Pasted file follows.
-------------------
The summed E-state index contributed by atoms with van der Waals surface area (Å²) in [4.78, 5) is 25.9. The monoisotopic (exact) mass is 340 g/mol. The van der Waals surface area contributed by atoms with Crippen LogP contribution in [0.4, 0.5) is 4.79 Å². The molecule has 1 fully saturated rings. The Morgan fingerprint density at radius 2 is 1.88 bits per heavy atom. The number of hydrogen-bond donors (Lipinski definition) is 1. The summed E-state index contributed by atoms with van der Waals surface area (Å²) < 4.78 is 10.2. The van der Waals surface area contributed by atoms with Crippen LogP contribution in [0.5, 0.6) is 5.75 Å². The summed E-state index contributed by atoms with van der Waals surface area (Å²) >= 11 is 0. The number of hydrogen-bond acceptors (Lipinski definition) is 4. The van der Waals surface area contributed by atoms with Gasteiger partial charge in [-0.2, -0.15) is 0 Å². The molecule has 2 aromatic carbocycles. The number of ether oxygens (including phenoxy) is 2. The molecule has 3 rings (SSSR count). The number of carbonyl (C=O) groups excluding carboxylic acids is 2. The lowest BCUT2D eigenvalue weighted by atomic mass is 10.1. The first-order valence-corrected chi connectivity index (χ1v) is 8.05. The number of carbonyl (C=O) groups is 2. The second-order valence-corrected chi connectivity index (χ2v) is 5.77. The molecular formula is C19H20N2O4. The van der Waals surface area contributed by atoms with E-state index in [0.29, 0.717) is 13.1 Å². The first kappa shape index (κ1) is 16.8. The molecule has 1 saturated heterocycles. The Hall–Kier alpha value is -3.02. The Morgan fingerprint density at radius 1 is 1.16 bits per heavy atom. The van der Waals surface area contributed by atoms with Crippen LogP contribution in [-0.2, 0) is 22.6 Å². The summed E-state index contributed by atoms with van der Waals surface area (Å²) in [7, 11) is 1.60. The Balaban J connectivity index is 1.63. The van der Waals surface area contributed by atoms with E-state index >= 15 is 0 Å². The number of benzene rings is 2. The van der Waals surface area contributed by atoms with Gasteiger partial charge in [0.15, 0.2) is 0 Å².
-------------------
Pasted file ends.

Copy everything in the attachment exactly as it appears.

The summed E-state index contributed by atoms with van der Waals surface area (Å²) in [4.78, 5) is 25.9. The monoisotopic (exact) mass is 340 g/mol. The van der Waals surface area contributed by atoms with Crippen LogP contribution in [0.4, 0.5) is 4.79 Å². The molecule has 1 fully saturated rings. The Morgan fingerprint density at radius 2 is 1.88 bits per heavy atom. The number of hydrogen-bond donors (Lipinski definition) is 1. The summed E-state index contributed by atoms with van der Waals surface area (Å²) < 4.78 is 10.2. The van der Waals surface area contributed by atoms with Crippen LogP contribution in [0.5, 0.6) is 5.75 Å². The summed E-state index contributed by atoms with van der Waals surface area (Å²) >= 11 is 0. The number of hydrogen-bond acceptors (Lipinski definition) is 4. The van der Waals surface area contributed by atoms with Gasteiger partial charge in [-0.2, -0.15) is 0 Å². The molecule has 2 aromatic carbocycles. The number of ether oxygens (including phenoxy) is 2. The molecule has 3 rings (SSSR count). The number of carbonyl (C=O) groups excluding carboxylic acids is 2. The lowest BCUT2D eigenvalue weighted by atomic mass is 10.1. The first-order valence-corrected chi connectivity index (χ1v) is 8.05. The number of carbonyl (C=O) groups is 2. The second-order valence-corrected chi connectivity index (χ2v) is 5.77. The molecular formula is C19H20N2O4. The van der Waals surface area contributed by atoms with E-state index in [0.29, 0.717) is 13.1 Å². The first kappa shape index (κ1) is 16.8. The molecule has 1 saturated heterocycles. The Hall–Kier alpha value is -3.02. The Morgan fingerprint density at radius 1 is 1.16 bits per heavy atom. The van der Waals surface area contributed by atoms with Crippen LogP contribution in [-0.2, 0) is 22.6 Å². The summed E-state index contributed by atoms with van der Waals surface area (Å²) in [7, 11) is 1.60. The Balaban J connectivity index is 1.63. The van der Waals surface area contributed by atoms with E-state index >= 15 is 0 Å². The number of benzene rings is 2. The van der Waals surface area contributed by atoms with Gasteiger partial charge in [0.15, 0.2) is 0 Å².